More about Acosta in “When Learning Gets Personal, 5/20/16, by Bryan Christopher, a policy analyst for National Council of Teachers of English, at 

“Wildin is one of hundreds of undocumented students attending Durham’s public schools. He was targeted, arrested, and detained during a series of raids focused on recent arrivals instead of individuals with criminal records or gang ties. Wildin met the criteria: he is a legal adult, arrived in the United States after January 1, 2014, and skipped an immigration court hearing in 2015, resulting in a deportation order.”

Christopher continues, “Word around school traveled fast. Students get arrested all the time, but not kids like Wildin. Yes, he was undocumented, but he stayed out of trouble, played soccer, joined clubs, and was on pace to graduate in June.”

“Free Wildin”: Teen Picked Up by ICE on His Way to High School Faces Deportation to Honduras, 5/24/16, featuring Axel Herrera, who was also a senior with Wildin at Riverside High School in Durham, North Carolina and Paromita Shah, associate director of the National Immigration Project of the National Lawyers Guild. Find interview at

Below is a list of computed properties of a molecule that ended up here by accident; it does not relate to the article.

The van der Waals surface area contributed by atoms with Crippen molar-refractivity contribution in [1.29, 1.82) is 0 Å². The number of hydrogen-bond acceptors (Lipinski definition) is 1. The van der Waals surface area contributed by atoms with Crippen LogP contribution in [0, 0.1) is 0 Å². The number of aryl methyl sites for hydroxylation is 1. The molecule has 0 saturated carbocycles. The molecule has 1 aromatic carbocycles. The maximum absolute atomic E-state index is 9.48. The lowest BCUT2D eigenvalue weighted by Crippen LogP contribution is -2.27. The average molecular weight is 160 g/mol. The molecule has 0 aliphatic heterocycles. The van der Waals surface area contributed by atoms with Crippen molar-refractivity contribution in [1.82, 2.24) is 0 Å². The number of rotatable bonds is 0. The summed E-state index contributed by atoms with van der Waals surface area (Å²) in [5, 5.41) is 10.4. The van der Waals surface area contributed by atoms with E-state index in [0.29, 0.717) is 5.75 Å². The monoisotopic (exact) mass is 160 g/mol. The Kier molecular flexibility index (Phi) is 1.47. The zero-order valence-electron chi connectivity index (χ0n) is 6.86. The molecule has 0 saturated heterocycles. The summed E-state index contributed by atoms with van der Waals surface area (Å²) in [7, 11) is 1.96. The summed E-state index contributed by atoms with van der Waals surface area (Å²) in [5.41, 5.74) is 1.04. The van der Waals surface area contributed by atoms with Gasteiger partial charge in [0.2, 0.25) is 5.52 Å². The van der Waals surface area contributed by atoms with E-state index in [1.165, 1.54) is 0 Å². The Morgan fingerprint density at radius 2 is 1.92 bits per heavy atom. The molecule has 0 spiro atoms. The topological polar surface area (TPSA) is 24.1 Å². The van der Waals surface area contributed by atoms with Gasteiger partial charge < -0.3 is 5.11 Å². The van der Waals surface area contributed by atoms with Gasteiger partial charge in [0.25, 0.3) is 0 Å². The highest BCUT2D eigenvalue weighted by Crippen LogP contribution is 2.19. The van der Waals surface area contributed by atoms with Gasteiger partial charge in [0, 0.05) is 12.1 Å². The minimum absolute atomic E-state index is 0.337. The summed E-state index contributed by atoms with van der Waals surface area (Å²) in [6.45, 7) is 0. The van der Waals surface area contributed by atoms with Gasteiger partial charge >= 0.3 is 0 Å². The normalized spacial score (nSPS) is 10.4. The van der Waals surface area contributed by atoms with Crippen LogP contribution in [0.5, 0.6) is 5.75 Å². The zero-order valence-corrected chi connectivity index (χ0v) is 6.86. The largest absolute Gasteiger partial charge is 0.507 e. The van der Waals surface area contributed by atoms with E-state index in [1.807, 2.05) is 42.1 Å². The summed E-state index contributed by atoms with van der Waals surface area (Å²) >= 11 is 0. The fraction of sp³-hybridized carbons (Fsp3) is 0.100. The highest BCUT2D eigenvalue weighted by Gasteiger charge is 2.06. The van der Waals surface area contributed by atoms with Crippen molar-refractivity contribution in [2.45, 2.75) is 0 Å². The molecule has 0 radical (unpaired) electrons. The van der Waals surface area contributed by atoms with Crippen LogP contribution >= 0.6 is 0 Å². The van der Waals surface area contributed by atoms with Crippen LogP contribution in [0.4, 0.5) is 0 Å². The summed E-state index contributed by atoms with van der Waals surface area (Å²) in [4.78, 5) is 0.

What Shah said chills my heart. “Operation Border Guardian began on January 23rd, [2016,]and it was—it was a targeted operation, supposedly—that’s what DHS says—that was levied against people who came from those countries as minors and then turned 18 years old or 19 years old in the United States. That was the focus of Operation Border Guardian. It didn’t take into account whether people had tried to apply for asylum. It doesn’t take into account where people had good, competent counsel. It doesn’t take into account what people were actually fleeing. It really is just simply a deportation program that is focused on these—on these kids.”